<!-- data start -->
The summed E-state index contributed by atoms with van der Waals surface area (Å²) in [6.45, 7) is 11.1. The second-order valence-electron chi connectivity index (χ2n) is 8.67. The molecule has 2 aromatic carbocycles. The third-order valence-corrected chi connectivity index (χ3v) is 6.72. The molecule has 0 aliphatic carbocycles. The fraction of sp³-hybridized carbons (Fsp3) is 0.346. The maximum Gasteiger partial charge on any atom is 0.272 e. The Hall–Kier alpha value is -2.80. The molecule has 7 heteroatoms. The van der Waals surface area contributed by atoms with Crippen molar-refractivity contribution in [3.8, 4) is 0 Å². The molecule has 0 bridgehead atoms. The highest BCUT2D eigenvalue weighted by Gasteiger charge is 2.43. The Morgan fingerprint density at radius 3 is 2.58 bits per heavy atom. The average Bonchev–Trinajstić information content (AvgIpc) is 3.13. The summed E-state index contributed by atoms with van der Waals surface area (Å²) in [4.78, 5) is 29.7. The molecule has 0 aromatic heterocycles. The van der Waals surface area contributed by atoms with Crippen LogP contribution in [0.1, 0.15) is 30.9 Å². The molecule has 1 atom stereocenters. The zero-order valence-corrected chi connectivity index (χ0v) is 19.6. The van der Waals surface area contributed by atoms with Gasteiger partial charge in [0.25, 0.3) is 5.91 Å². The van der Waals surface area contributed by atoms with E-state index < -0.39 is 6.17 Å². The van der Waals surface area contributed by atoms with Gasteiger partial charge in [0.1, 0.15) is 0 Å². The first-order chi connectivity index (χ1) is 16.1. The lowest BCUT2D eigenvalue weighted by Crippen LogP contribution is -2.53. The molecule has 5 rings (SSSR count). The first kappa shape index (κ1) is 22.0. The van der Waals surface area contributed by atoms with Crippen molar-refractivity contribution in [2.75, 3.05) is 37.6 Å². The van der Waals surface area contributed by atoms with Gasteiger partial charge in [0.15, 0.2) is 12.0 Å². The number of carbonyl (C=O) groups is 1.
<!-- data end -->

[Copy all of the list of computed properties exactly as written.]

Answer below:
The summed E-state index contributed by atoms with van der Waals surface area (Å²) in [6.45, 7) is 11.1. The second-order valence-electron chi connectivity index (χ2n) is 8.67. The molecule has 2 aromatic carbocycles. The third-order valence-corrected chi connectivity index (χ3v) is 6.72. The molecule has 0 aliphatic carbocycles. The fraction of sp³-hybridized carbons (Fsp3) is 0.346. The maximum Gasteiger partial charge on any atom is 0.272 e. The Hall–Kier alpha value is -2.80. The molecule has 7 heteroatoms. The van der Waals surface area contributed by atoms with Crippen molar-refractivity contribution in [3.8, 4) is 0 Å². The molecule has 0 bridgehead atoms. The highest BCUT2D eigenvalue weighted by Gasteiger charge is 2.43. The Morgan fingerprint density at radius 3 is 2.58 bits per heavy atom. The average Bonchev–Trinajstić information content (AvgIpc) is 3.13. The summed E-state index contributed by atoms with van der Waals surface area (Å²) in [4.78, 5) is 29.7. The molecule has 0 aromatic heterocycles. The van der Waals surface area contributed by atoms with Crippen LogP contribution in [0.1, 0.15) is 30.9 Å². The molecule has 1 atom stereocenters. The zero-order valence-corrected chi connectivity index (χ0v) is 19.6. The van der Waals surface area contributed by atoms with Gasteiger partial charge in [0.25, 0.3) is 5.91 Å². The van der Waals surface area contributed by atoms with E-state index < -0.39 is 6.17 Å². The van der Waals surface area contributed by atoms with Gasteiger partial charge in [0.1, 0.15) is 0 Å². The first-order chi connectivity index (χ1) is 16.1. The lowest BCUT2D eigenvalue weighted by Crippen LogP contribution is -2.53. The molecule has 5 rings (SSSR count). The first kappa shape index (κ1) is 22.0. The van der Waals surface area contributed by atoms with Crippen molar-refractivity contribution in [2.75, 3.05) is 37.6 Å². The van der Waals surface area contributed by atoms with Gasteiger partial charge in [0.15, 0.2) is 12.0 Å². The number of carbonyl (C=O) groups is 1.